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Church of St Michael's

A Grade I Listed Building in St Albans, Hertfordshire

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Latitude: 51.7529 / 51°45'10"N

Longitude: -0.3561 / 0°21'21"W

OS Eastings: 513572

OS Northings: 207304

OS Grid: TL135073

Mapcode National: GBR H89.0SF

Mapcode Global: VHFS7.S63J

Plus Code: 9C3XQJ3V+5H

Entry Name: Church of St Michael's

Listing Date: 8 May 1950

Grade: I

Source: Historic England

Source ID: 1103089

English Heritage Legacy ID: 163415

Location: Verulam, St. Albans, Hertfordshire, AL3

County: Hertfordshire

District: St. Albans

Electoral Ward/Division: Verulam

Parish: Non Civil Parish

Built-Up Area: St Albans

Traditional County: Hertfordshire

Lieutenancy Area (Ceremonial County): Hertfordshire

Church of England Parish: St Albans St Michael

Church of England Diocese: St.Albans

Tagged with: Church building

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08-MAY-50 (South side)

Nave and W part of chancel are C11. N and S aisles added in the C12. The S chapel and nave clerestory were built in the early C13, and the chancel and N aisle rebuilt c.1340. The demolished W tower was probably C13 in origin, remodelled in the late C15 or early C16. The S aisle was demolished at an unknown date. The church was restored by George Gilbert Scott in 1866, who added the S porch. In the late 1890s, the church was extensively remodelled to designs by Lord Grimthorpe. He built a S vestry on the site of the former S aisle, demolished the W end of the church and W tower, lengthened the nave, and built a new NW tower to his own designs. The church was restored again in 1934-5 by J C Rogers, and a NE vestry was added in 1938, also to designs by Rogers.

Flint and Roman brick with stone dressings. The gables of the S chapel are C19 timber framing.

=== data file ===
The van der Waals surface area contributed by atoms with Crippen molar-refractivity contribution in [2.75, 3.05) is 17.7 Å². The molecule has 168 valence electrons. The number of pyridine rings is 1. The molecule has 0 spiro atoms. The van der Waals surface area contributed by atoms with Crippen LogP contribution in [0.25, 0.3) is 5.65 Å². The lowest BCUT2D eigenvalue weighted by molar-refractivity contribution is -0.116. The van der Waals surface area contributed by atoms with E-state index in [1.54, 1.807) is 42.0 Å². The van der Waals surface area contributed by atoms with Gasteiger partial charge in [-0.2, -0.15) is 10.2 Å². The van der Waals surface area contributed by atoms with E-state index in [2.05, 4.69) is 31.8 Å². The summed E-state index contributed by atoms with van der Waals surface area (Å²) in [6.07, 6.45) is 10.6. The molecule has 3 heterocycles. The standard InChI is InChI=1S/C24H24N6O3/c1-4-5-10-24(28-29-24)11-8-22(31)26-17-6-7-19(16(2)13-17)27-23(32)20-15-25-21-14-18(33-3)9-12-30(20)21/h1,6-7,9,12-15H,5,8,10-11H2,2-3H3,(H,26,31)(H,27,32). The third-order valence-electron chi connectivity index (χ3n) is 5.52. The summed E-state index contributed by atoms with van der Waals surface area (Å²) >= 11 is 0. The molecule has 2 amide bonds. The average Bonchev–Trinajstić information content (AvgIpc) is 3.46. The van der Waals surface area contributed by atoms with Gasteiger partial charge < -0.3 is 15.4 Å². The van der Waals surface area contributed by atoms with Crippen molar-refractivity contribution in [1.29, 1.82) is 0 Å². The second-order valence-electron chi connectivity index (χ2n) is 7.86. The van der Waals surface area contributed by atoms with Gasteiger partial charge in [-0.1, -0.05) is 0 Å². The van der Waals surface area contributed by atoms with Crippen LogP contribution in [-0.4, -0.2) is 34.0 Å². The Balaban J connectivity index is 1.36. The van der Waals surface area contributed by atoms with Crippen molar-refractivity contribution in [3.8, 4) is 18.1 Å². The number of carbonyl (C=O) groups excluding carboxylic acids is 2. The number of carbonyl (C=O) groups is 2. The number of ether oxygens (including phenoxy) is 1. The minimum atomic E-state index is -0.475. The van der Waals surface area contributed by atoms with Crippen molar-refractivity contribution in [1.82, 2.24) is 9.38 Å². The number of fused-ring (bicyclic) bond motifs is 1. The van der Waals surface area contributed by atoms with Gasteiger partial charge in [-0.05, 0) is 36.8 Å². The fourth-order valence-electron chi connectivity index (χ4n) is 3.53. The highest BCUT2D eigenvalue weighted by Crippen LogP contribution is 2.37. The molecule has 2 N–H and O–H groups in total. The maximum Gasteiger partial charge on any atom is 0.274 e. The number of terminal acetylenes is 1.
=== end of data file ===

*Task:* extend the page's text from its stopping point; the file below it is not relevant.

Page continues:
Chancel, nave with N aisle and NW tower, S lady chapel, S porch and SW vestry, NE vestry

A long church with very irregular external massing, dominated by the S chapel and NW tower. The chancel has a Decorated style E window with reticulated tracery. In the N chancel wall is a heavily restored C13 lancet, visible above the low NE vestry. The chancel S wall has a C14 and a C15 window, the C14 window with a contemporary external tomb recess below it. Adjacent to the tomb recess is a small low-side window or former squint. The S side of the church is dominated by the large SE chapel. The chapel E wall has two tall round-headed C13 windows with a circular, possibly C17, window between them. Above the windows, the chapel E gable is tile-hung. There is another similar, but shorter C13 lancet in the chapel S wall, flanked by two C15 windows. Externally the S vestry looks very like an aisle; it has trefoiled Early English-style windows. The C19 S porch is distinguished by a cross gable and has an outer opening in a C13 style. The inner opening is C13 and has two continuous chamfered orders; it is set within the blocking on one of the C12 S arcade arches.

The Roman brick quoining of the former NE corner of the nave is visible in the E wall of the N aisle above the NE vestry. The nave clerestory is C13 and has six windows on each side, originally all lancets, but three on the N were replaced with two-light openings with square heads in the C15. There are no parapets to the nave or aisles. The E window of the N aisle is probably C12, and has a round head; it is barely visible above the vestry. There are four N windows, three of the C15, the other mid C14 with delicate and unusual flowing tracery. Lord Grimthorpe's embattled, four-stage NW tower is in a fanciful, largely Early English Gothic, style with pairs of lancets in the bell stage and foiled pentagons in the stage below. His nave W end has a large, late Perpendicular-style W window.